Does malnutrition affect survival in cirrhosis?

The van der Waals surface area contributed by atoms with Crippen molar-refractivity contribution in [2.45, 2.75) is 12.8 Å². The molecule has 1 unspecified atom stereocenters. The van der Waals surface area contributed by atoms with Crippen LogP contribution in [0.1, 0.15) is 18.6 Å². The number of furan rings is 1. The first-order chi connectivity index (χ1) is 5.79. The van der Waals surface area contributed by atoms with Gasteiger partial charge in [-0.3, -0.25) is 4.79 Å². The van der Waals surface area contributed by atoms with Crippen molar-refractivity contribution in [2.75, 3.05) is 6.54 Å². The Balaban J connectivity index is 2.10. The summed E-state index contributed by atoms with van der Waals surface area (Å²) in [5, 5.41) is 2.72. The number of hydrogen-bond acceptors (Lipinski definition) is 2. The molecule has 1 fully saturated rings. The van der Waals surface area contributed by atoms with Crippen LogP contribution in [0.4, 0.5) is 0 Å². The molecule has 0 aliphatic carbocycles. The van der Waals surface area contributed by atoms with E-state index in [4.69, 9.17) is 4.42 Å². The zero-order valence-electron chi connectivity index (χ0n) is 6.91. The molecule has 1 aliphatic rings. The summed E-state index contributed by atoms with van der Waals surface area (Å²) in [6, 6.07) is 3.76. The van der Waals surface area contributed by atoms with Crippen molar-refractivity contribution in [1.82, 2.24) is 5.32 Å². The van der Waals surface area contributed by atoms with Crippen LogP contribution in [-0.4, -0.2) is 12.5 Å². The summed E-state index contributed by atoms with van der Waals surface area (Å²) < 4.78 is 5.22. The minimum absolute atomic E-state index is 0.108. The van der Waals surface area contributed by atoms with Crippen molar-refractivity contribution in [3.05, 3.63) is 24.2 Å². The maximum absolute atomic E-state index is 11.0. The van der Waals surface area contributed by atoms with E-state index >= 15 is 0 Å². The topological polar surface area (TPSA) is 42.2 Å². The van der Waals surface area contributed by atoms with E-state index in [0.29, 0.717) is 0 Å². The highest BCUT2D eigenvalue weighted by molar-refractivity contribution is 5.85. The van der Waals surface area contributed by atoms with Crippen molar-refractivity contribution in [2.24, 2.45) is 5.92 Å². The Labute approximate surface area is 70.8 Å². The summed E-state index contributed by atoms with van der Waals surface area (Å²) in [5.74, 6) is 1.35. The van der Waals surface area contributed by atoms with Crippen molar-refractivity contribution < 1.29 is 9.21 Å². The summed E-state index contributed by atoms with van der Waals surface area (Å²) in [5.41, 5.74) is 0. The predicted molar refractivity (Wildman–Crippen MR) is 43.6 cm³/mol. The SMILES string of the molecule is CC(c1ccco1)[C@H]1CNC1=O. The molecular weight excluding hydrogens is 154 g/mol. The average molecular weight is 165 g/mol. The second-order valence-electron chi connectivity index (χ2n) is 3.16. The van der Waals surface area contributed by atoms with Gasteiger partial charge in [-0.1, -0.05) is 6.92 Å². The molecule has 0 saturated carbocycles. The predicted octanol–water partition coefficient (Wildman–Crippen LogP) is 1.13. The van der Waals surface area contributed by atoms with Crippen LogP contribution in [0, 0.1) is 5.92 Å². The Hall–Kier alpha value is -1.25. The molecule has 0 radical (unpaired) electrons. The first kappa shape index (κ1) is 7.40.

A total of 1,053 cirrhotic patients were included in a prospective study to determine whether malnutrition is a risk factor for mortality in cirrhotic patients. Child-Pugh classification as well as clinical and biochemical variables were used to assess the severity of cirrhosis. Nutritional status was evaluated both by anthropometric and clinical measurements. Patients were defined as malnourished when midarm muscle area (MAMA) and/or midarm fat area (MAFA) were below the 5th percentile of an age- and sex-matched population. During follow-up, 419 patients died. The estimated survival rate was 82.7% at 1 year, 65.1% at 3 years, and 50.7% at 5 years. The presence of muscle depletion and/or of a steep reduction in fat deposits was associated with a higher risk of mortality (midarm muscle area, < 5th percentile, relative risk = 1.79; midarm fat area, < 5th percentile, relative risk = 1.35). When patients were stratified according to the Child-Pugh classification, cumulative survival was lower in patients with a reduction in muscle mass in Child-Pugh classes A and B (log rank: P = .027; P = .022, respectively) but not in class C. Conversely, a significant reduction in adipose tissue deposits appeared to have no independent impact on survival in any Child-Pugh class. When examined using a multivariate Cox proportional hazard analysis, age, sex, bilirubin, cholinesterase, ascites, and esophageal varices were selected, whereas the parameters of nutritional status were not. This suggests that malnutrition, while strongly associated with the deterioration of liver function, cannot be considered an independent risk factor for mortality in a general population of cirrhotic patients.